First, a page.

We are apparently in a rut with health and medical teasers this week, and I haven’t the strength to jolt us out of it just yet … plus, I haven’t covered a teaser from the Cabot folks in a while, so let’s have a look at this latest one.
The newsletter being promoted is Cabot Small-Cap Confidential, which is one of the limited-audience small-stock newsletters that keeps its pricing pretty high (current $1,200 a year) and offers, in exchange for that cost, the promise that their readership will be small enough to give you a decent chance of buying the small capitalization stocks that editor Thomas Garrity covers — they say the subscription list is limited to 500 people, which is indeed a nice, small number compared to a lot of the lower-priced newsletters, many of which claim hundreds of thousands of readers (though even that small number means $600,000 in revenue per year — so you needn’t cry for them).
And as is the custom at Cabot, they make their case by taking credit for past victorious stock picks and “guaranteeing” massive returns (or your money back!). Those guarantees, of course (just like the guarantees at all other publishers) only pertain to the money you spent to subscribe to the letter, of course, not to any cash you might lose by following their recommendations. Here’s how they tease us in the intro letter from Timothy Lutts (he runs Cabot, Garrity’s publisher):
“16,023% Profits Ahead For My Next Medifast
“Just like Medifast’s breakthrough diet products revolutionized the weight loss industry, this new small-cap health food juggernaut is doing the same thing in the beverage industry–all thanks to the backlash against high-fructose corn syrup and excessive sugars that has led to a boom in demand for naturally sweetened iced teas, juices, lemonades and energy and sports drinks.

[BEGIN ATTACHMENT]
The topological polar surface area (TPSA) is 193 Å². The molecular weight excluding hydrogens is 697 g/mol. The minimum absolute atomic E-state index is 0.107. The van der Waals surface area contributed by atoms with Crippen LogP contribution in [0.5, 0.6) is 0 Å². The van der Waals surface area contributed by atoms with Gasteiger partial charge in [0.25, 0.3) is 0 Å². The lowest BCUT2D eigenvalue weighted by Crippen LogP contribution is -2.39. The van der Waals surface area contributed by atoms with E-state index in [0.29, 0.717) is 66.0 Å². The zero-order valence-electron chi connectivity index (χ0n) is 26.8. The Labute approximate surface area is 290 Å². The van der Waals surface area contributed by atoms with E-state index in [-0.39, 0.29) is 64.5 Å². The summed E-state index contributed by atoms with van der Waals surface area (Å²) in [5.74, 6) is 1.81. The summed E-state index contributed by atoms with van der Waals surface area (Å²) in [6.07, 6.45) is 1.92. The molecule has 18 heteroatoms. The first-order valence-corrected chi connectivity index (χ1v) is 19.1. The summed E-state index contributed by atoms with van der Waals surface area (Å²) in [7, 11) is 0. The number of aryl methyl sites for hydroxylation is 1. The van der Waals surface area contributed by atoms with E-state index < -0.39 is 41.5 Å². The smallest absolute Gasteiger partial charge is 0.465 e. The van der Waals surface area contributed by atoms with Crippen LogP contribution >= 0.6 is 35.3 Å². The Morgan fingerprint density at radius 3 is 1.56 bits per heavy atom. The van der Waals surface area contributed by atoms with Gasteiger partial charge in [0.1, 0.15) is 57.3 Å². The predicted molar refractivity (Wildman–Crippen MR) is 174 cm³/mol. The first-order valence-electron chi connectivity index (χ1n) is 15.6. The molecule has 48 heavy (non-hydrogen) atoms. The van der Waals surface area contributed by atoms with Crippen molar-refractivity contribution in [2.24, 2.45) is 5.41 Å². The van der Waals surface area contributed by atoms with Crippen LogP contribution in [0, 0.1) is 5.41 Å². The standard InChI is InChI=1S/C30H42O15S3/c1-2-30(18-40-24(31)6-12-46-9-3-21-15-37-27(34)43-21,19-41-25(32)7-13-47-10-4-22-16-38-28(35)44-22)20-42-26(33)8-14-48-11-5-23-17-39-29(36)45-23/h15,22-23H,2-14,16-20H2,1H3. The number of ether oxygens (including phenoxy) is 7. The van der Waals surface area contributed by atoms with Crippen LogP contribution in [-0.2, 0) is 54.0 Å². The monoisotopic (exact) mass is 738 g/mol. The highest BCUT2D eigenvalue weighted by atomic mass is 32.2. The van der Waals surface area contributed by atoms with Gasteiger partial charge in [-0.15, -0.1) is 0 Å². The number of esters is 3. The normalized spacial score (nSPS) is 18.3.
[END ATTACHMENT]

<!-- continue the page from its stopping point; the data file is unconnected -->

“This is why the natural food and beverage market grew an incredible 44% between 2006 and 2011 as Coke and Pepsi’s market share has shrunk–health conscious consumers no longer want to “buy the world a Coke”…or Pepsi, for that matter.
“This is also why this company’s revenue has soared 4,900% to date and is clearly on track to match Medifast’s incredible 16,023% profits….
“The natural-beverage industry is expected to grow 11% per year through 2013, with sales approaching $23.5 billion …
“And this small-cap juggernaut already has a contract with a major natural-food supermarket.”
But then when we click through to Garrity’s sales letter, we get more promises … but about a different company. Lutts was pitching a natural beverage company, and Garrity highlights a medical company:
“Why My Newest Recommendation Looks a Lot Like Medifast in the Early Days
“Just like Medifast’s breakthrough diet products revolutionized the weight loss industry, this small-cap medical juggernaut is doing the same thing for the surgical treatment of vascular diseases that are a leading cause of age-related death in the United States.”
Well, We don’t get any additional clues about that natural soda company, but that one real clue in there — 4,900% revenue growth — means there aren’t many possible candidates. And, frankly, there aren’t any candidates I’m aware of that have grown their revenue by that percentage and are still small cap companies. Jones Soda (JSDA), for example, has been pitched as a hot potential grower in this space several times over the years, and introduced a new “au natural” line this year, but revenue has collapsed (along with the stock) and is now right about where it was ten years ago … Jamba Juice (JMBA) has tried on occasion to get some branded packaged drinks (as opposed to their fresh smoothies) out into the supermarkets, but is also in a several-year revenue decline (though I suppose it has grown revenue since they started reporting in 2005 and 2006, it’s just that they peaked in 2008) … and, well, there ain’t many candidates.